Prisoners have better mandatory provision of libraries under law than school children, the author Malorie Blackman has suggested, as she argues services for young readers are “disappearing”.
Blackman, the children’s laureate, said she was “disheartened” by the way library services in Britain are being “dismantled”.
Arguing every child should have access to a library space and dedicated librarian, she added both are being lost in a country where they are mandatory in prisons but not schools.
Malorie Blackman, recent castaway on Desert Island Discs, has doe a short Q&A interview for the Independent:
I find It’s so important to Revel in the arts About four years ago now, I had a serious case of writer’s block. I thought my career was over. So I decided to do other creative things in the hope of getting my own creative juices flowing again. I started piano lessons, I went to art galleries, museums, the theatre. It worked. It got me back writing. I was very relieved.
You must never let your brain atrophy Every year my husband and I take a course in something. He’s done quantum physics, maths, Latin; I’ve done Chinese, drumming, music production. Why? Because it’s important to exercise your brain. It’s a lot of fun, too.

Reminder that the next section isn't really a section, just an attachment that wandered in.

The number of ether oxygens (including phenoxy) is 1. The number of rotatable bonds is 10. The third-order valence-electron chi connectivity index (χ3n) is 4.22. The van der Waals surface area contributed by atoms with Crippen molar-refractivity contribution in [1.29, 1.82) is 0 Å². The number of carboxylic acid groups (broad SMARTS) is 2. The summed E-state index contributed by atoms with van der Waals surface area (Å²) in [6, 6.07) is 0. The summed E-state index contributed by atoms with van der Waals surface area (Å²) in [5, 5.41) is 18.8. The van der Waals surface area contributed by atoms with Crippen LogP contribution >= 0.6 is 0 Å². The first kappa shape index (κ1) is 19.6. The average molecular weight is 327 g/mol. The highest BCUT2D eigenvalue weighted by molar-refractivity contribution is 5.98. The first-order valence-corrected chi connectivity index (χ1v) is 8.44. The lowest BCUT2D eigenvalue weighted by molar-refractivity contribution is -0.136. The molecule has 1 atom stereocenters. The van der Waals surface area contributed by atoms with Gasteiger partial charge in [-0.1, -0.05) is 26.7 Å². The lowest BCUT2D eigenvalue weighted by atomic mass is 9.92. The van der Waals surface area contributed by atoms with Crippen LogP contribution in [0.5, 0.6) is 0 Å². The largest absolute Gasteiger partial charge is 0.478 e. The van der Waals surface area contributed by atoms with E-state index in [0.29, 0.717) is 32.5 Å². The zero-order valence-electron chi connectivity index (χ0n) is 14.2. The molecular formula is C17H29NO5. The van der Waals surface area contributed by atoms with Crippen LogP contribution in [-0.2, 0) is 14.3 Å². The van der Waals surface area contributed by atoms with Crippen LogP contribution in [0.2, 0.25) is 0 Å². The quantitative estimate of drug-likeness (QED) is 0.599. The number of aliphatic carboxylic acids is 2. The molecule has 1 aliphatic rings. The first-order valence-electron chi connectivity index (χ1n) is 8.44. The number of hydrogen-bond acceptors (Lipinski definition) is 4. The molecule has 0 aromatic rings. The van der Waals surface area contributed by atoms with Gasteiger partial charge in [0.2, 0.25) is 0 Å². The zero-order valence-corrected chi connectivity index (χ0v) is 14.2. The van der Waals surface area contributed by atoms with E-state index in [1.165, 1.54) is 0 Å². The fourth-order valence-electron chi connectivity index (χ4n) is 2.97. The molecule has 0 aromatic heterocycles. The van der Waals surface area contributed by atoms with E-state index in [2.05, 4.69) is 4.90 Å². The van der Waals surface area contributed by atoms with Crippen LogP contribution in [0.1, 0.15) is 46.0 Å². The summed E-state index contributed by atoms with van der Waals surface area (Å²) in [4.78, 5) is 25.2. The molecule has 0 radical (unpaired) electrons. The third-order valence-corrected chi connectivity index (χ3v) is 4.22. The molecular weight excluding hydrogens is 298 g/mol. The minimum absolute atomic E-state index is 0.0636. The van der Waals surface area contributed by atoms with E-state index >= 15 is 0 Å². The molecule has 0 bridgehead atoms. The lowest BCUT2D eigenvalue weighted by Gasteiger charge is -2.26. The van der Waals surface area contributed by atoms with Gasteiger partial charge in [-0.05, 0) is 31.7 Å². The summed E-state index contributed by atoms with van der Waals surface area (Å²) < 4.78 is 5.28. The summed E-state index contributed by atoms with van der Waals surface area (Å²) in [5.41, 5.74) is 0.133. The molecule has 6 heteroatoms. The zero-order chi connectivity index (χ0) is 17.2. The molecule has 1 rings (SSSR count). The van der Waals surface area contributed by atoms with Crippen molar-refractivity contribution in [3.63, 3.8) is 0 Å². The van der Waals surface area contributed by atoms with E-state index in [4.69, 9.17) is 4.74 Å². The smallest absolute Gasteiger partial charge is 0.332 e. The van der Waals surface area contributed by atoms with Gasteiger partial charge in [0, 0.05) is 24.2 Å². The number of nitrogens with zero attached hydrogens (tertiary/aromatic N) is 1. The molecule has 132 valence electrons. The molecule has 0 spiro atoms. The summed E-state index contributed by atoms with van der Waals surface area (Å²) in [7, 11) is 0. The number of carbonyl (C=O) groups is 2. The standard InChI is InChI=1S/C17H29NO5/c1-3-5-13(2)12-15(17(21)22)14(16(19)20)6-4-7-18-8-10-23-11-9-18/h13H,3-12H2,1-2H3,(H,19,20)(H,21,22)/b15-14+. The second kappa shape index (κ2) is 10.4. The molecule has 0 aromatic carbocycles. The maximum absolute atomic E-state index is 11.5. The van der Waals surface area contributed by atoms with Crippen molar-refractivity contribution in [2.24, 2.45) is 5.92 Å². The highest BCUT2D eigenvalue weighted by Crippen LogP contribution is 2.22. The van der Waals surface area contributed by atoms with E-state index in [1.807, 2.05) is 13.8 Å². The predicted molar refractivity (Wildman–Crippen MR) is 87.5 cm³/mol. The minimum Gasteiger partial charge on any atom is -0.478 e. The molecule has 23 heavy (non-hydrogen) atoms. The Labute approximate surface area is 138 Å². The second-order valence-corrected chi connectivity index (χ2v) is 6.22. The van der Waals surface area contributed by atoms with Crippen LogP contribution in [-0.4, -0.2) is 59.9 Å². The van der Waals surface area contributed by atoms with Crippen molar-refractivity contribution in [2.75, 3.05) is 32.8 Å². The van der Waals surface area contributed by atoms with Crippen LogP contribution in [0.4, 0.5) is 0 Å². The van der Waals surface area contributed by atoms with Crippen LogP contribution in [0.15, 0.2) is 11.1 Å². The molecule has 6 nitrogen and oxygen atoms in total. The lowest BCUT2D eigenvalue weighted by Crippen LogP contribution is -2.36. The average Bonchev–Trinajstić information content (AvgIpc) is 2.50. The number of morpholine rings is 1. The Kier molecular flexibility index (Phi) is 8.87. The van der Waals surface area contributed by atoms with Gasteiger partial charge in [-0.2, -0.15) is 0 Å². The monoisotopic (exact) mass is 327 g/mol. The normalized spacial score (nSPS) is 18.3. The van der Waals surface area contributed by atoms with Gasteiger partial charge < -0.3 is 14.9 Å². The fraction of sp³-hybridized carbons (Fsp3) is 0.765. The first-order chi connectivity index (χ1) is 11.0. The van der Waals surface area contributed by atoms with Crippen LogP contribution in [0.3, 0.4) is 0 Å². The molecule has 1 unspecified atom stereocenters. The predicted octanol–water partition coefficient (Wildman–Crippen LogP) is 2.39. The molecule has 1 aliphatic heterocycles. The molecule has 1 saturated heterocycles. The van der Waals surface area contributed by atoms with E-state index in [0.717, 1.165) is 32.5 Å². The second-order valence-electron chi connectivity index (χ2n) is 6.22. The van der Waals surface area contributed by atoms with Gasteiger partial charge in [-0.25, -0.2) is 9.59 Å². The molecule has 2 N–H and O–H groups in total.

GRINNY republished by Hot Key Books as Nicholas Fisk turns 90
Nicholas Fisk, author of over 55 Sci-fi books for children turns 90 today, the same year that Hot Key Books republishes GRINNY 40 years after it was first published.
First published in 1973, GRINNY is a forgotten favourite, brought back to life by Hot Key Books and introduced by Children’s Laureate Malorie Blackman. A classic sci-fi story filled with suspense, danger and adventure, this is a special bind up-edition including both the original story, and the powerful sequel that continues Tim and Beth’s encounter with Grinny in YOU REMEMBER ME! Grinny is a character whose sinister malevolence will continue to terrify readers, both old and new.
Malorie Blackman says in her foreword: ‘Science fiction stories like these from Nicholas Fisk present us with a thrilling, compelling view of the possible. And like all good stories, whatever the genre, they provide life lessons such as believing in yourself, even when everyone else around you is telling you otherwise. Enjoy!’
GRINNY is the first of a series of ‘Forgotten Favourites’ (favourite books out of copyright) published by Hot Key Books, followed by FIREWEED by Jill Paton Walsh, an exploration of two teens’ experience of the Blitz that was first published in 1970 and winner of the Book World Festival Award and a beautiful hard-back illustrated edition of MARY-MARY by Joan G Robinson first published in 1957 will be re-published in November.